Well it's been a few
months since my last blog post and many of you know the reason why. I became
the onscreen production archaeologist on the National Geographic show Diggers.
For those of you who read my blog you know that I was an outspoken critic of
the show specifically in the way that the digging… or um looting of artifacts to
some, was portrayed. I was approached by Michael Baker International an engineering/environmental firm out of Pittsburgh, Pennsylvania for the on
camera role and to keep all activity of the Diggers crew within Department of
Interior standards for archaeological survey and excavation. I want to stress,
and this is where my colleagues come in, the show has had an archaeological
firm behind it since Season 2. Bryan Cunning (Principal Investigator for Michael Baker International) has been providing consulting services as the Supervising Archaeologist since Season 2 and has ensured that all artifacts were recovered and recorded according to professional standards. Although Bryan only appeared a few times on-screen, Mike Durkin (Archaeologist with Michael Baker International) was the Production Archaeologist providing field recordation, on-camera assessments, and support. During Season 2, Diggers participated in excavations conducted by RISHPO, Charles Ewen (SHA President), and at Fort Adams (Rhode Island State Park). None of this would have been possible without the support of Michael Baker archaeologists, who remained mostly behind the scenes...it is, of course, a show about two other guys. I was merely coming in for the third season as a
full-time archaeologist who possessed a PhD and over 17 years of field experience
and several years teaching at a university level.
The production company
really didn’t want me. They feared I’d hold them to task and make shooting the
show difficult. I can tell you that staying within the standards is easier than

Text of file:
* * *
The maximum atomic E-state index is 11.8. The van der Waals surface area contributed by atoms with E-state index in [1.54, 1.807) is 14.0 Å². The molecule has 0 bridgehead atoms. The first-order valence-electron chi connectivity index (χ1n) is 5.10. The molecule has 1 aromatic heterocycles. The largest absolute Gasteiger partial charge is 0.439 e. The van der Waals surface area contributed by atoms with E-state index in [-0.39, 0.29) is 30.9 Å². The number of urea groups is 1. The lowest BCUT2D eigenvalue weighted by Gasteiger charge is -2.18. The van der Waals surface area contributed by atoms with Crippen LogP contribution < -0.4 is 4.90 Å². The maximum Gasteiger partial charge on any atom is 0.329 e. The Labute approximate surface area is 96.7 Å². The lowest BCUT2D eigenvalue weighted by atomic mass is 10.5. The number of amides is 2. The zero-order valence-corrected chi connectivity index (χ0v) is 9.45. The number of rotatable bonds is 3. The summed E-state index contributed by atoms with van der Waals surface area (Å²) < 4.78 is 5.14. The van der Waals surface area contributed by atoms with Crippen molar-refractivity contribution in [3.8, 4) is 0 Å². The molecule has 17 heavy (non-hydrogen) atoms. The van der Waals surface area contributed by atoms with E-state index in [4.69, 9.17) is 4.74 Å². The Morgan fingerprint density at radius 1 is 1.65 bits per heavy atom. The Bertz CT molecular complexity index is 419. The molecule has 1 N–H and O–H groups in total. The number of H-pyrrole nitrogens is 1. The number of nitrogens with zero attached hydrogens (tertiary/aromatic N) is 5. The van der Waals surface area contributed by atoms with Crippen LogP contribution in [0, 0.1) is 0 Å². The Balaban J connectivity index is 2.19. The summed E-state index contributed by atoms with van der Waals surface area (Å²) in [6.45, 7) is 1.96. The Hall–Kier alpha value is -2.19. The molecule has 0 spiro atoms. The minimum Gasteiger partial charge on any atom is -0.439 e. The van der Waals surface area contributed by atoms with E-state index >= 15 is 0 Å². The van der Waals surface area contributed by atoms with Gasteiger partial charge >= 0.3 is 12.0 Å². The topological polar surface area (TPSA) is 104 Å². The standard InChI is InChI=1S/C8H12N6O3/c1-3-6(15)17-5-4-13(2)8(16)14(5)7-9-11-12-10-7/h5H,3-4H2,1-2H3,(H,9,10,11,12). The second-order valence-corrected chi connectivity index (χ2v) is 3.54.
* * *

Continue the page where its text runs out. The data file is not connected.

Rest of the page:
trying to skirt them. Half Yard (through the advice of Michael Baker) approached Trimble about
sponsoring a GPS handheld so that all artifacts could be marked at
sub-centimeter accuracy and plotted in GIS. After my field recordation and on-camera assessments, Bryan conducted all the artifact processing, analysis, report writing, and ensured the land owners received
Is this the perfect system
for showing archaeology on a reality TV series like Diggers? No. Can this
create a foundation where one community (archaeologists) and another community
(metal detectorists) can work together? Absolutely. Common ground is what we
seek, and have to seek. There are no laws protecting cultural resources on
private land. The show never went on any property that was not privately held and always
with landowner written consent. Archaeologists have to accept the fact there
are people with metal detectors. We cannot lament their existence or try to
stifle their use. Fathers take their sons or daughters out metal detecting,
people comb beaches with metal detectors, and looters raid sites with them. All
of them are passionate about history even the ones who feel they are entitled
to own it. It is then up to us, the archaeologist to guide the narrative. For
too long has organizations like the SAA (Society for American Archaeology) and SHA
(Society for Historical Archaeology) called for a public presence of